// app/index.html

...
   {{content-for 'head'}}
    <script src="assets/webcomponentsjs/webcomponents.js"></script>
    <link rel="import" href="assets/vulcanized.html">
...

Here we are simply loading the JavaScript and importing in the vulcanized.html file we created earlier.

Installing a Polymer Web Component

We can begin trying out a Polymer Web Component. There are hundreds to choose from. For this tutorial we'll use a simple component called github-card. This card can easily be added anywhere in your project, and all it does is show a picture of you with links to your Github repos and followers.

We can install it via bower.

$ bower install pazguille/github-card --save
// pazguille/github-card is the github url

We can use the Github repo name to save it.

Adding the Polymer Component To Ember

Next up is creating the elements.html file in the app folder.

// app/elements.html

<link rel="import" href="../bower_components/github-card/webcomponent/github-card.html">

This is where we can define all our Polymer components. Since we already installed the one we wanted to use using bower earlier, all we need to do is add this import line.

Polymer components look similar to Ember components without the curly braces when you add them to your template files. To display the Github card we'll add this line to our application.hbs file. The user is the Github profile you would like the card for.

// app/template/application.hbs
<h2 id="title">Welcome to Ember.js</h2>

<github-card user="ErikCH"></github-card>  
{{outlet}}

Finally we'll run into CSP issues so let's add that to our config file after App.

// config/environment.js 
...
   },
        contentSecurityPolicy: {
          'default-src': "'none'",
          'script-src': "'self' 'unsafe-inline' 'unsafe-eval'",
          'font-src': "'self'",
          'connect-src': "'self' https://api.github.com/",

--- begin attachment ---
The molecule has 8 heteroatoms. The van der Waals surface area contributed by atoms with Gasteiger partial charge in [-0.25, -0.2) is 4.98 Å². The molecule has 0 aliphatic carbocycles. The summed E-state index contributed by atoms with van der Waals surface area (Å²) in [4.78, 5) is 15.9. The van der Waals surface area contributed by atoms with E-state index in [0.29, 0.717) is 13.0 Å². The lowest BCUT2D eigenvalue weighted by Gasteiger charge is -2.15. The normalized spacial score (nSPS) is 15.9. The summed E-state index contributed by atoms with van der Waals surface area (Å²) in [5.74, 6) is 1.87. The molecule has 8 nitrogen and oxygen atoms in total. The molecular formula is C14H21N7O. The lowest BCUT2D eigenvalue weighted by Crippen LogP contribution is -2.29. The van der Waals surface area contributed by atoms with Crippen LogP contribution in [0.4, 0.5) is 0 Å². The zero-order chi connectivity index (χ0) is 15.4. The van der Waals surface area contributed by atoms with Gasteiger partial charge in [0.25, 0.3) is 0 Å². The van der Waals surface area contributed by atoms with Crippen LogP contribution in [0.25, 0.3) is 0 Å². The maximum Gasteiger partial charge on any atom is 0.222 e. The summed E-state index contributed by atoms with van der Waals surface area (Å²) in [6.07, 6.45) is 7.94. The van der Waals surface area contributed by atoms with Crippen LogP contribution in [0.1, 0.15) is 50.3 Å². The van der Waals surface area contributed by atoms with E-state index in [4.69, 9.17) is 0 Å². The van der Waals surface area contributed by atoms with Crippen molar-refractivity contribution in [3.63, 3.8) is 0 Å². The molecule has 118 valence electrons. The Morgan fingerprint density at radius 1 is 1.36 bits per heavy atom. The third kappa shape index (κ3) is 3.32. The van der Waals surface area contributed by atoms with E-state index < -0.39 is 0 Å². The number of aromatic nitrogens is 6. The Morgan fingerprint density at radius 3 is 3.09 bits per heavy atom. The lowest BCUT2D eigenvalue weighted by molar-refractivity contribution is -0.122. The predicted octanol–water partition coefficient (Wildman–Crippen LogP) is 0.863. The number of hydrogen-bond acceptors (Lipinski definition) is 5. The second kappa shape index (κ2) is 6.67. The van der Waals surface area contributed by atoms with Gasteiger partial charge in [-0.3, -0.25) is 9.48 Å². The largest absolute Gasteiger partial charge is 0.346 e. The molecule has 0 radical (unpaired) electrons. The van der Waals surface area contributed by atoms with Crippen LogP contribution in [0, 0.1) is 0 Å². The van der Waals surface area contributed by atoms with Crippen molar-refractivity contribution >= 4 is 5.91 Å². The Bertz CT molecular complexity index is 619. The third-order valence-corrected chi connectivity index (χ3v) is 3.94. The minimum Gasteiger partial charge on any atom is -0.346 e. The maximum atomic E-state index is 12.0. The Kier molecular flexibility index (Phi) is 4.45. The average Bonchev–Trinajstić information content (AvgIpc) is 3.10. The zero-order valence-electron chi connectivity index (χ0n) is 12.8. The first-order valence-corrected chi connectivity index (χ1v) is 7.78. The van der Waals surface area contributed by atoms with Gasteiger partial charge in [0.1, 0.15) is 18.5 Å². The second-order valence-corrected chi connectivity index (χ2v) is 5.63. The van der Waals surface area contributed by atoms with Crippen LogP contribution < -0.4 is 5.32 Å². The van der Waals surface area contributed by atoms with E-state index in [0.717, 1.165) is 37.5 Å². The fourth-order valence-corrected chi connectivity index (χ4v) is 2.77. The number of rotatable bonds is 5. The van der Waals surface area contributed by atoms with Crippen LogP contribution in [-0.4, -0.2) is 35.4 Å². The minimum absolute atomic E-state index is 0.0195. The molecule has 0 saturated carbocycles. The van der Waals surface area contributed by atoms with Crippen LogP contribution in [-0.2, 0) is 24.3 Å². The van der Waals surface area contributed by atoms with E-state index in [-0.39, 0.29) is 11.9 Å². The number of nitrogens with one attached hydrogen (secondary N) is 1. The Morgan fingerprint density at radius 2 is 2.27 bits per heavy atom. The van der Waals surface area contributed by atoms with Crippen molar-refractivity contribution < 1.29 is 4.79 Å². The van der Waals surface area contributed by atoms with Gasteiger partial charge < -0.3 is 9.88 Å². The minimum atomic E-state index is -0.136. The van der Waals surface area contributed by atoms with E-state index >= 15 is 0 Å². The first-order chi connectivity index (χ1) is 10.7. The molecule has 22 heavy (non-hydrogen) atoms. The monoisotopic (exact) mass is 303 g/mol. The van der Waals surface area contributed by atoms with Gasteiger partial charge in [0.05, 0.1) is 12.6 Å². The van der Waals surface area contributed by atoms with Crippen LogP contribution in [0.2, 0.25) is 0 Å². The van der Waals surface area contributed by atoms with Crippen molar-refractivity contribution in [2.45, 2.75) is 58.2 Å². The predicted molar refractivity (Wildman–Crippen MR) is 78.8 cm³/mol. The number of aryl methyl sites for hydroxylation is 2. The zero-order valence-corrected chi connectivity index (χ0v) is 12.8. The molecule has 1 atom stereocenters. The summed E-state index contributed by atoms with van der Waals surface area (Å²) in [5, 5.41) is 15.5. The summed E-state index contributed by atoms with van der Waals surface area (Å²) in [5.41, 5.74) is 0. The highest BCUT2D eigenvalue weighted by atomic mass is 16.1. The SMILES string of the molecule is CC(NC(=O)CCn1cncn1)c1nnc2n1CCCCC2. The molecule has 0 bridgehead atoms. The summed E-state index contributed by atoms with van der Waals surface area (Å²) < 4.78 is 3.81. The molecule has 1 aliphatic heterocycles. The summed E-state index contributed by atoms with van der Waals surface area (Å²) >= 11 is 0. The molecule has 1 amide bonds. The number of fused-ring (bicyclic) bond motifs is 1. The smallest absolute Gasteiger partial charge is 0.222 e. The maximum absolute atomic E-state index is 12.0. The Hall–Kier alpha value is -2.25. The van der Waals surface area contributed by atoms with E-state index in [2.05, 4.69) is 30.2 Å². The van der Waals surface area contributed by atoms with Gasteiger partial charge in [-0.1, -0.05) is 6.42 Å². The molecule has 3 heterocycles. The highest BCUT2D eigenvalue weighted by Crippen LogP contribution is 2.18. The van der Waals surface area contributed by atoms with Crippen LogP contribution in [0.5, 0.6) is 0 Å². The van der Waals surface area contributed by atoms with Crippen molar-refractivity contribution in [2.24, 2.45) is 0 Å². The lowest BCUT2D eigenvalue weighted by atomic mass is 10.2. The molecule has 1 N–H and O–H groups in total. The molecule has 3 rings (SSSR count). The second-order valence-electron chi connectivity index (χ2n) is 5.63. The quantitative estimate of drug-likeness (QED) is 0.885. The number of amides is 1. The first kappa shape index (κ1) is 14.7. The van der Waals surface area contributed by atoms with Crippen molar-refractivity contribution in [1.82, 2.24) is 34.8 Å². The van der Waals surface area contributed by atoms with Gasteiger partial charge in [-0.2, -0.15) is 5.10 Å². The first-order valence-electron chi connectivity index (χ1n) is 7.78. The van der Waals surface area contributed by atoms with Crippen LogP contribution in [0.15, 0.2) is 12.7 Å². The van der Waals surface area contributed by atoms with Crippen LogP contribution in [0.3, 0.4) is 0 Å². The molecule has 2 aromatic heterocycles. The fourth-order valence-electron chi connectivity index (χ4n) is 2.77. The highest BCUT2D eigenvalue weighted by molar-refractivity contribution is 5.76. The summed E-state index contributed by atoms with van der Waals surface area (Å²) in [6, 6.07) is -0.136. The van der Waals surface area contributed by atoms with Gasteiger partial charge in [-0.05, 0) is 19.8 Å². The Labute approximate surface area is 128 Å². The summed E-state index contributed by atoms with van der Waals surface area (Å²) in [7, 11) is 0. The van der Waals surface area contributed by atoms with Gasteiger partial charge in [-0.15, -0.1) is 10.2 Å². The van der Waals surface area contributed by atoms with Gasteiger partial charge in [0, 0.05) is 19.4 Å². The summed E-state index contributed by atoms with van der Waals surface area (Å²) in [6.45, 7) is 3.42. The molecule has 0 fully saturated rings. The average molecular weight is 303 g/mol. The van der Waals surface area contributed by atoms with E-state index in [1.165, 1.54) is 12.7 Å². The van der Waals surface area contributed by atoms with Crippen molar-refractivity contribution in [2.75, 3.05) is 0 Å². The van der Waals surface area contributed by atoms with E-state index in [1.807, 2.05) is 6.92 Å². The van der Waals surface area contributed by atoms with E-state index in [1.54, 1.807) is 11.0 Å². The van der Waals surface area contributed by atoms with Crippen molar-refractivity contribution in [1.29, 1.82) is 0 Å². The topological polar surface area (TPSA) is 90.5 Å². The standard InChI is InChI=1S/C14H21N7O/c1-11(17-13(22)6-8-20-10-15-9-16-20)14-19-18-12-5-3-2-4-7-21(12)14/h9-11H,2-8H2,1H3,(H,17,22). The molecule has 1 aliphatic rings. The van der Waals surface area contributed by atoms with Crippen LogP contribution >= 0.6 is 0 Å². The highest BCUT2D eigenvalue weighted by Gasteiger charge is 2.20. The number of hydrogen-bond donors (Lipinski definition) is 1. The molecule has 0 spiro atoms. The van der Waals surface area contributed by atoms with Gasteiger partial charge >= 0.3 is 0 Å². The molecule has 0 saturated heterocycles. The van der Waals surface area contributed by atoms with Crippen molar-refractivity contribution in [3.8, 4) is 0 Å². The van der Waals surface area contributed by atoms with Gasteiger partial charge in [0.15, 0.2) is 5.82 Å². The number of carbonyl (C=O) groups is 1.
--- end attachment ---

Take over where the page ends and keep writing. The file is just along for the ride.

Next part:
'img-src': "'self' https://avatars.githubusercontent.com",
          'report-uri':"'localhost'",
          'style-src': "'self' 'unsafe-inline'",
          'frame-src': "'none'"
        }
...

Unexpected Problem

After I did all of this I ran into a problem. The images wouldn't load when the template loaded. Apparently the github-card.html file referenced some static images in the folder it was in. The browser was expecting image files in this location bower_components/github-card/webcomponent/webcomponent/ and obviously that's never going to work.

You can fix this several ways. You could edit the github-card.html file and change the location of the image files to the current public folder and then copy the image files over there.

Just for fun I decided to edit the Brocfile.js file and add in the image files into the /asset folder like this.

// Brocfile.js
...
var polymer = pickFiles('bower_components/', {  
  srcDir: '',
  files: [
    'webcomponentsjs/webcomponents.js',
    'polymer/polymer.html',
    'github-card/webcomponent/*'
  ],
  destDir: '/assets'
});
...

I added an extra line for the github-card/webcomponent. Now all the files are accessible from the asset folder.

Last thing to do is edit the github-card.html file in the webcomponent directory so the assets point to the correct folder.

// bower_components/github-card/webcomponent/github-card.html
...
 background: #fff url('/assets/github-card/webcomponent/github.png') no-repeat 5px 5px;
...
background: url('/assets/github-card/webcomponent/spinner.gif') no-repeat center center;  
...

Woot! Fire up ember serve and the card should load.

Future Reading

If you want to read more about web components check out a few resources below.

Question? Leave a comment below and I'll try to help!

Image Credit to Polymer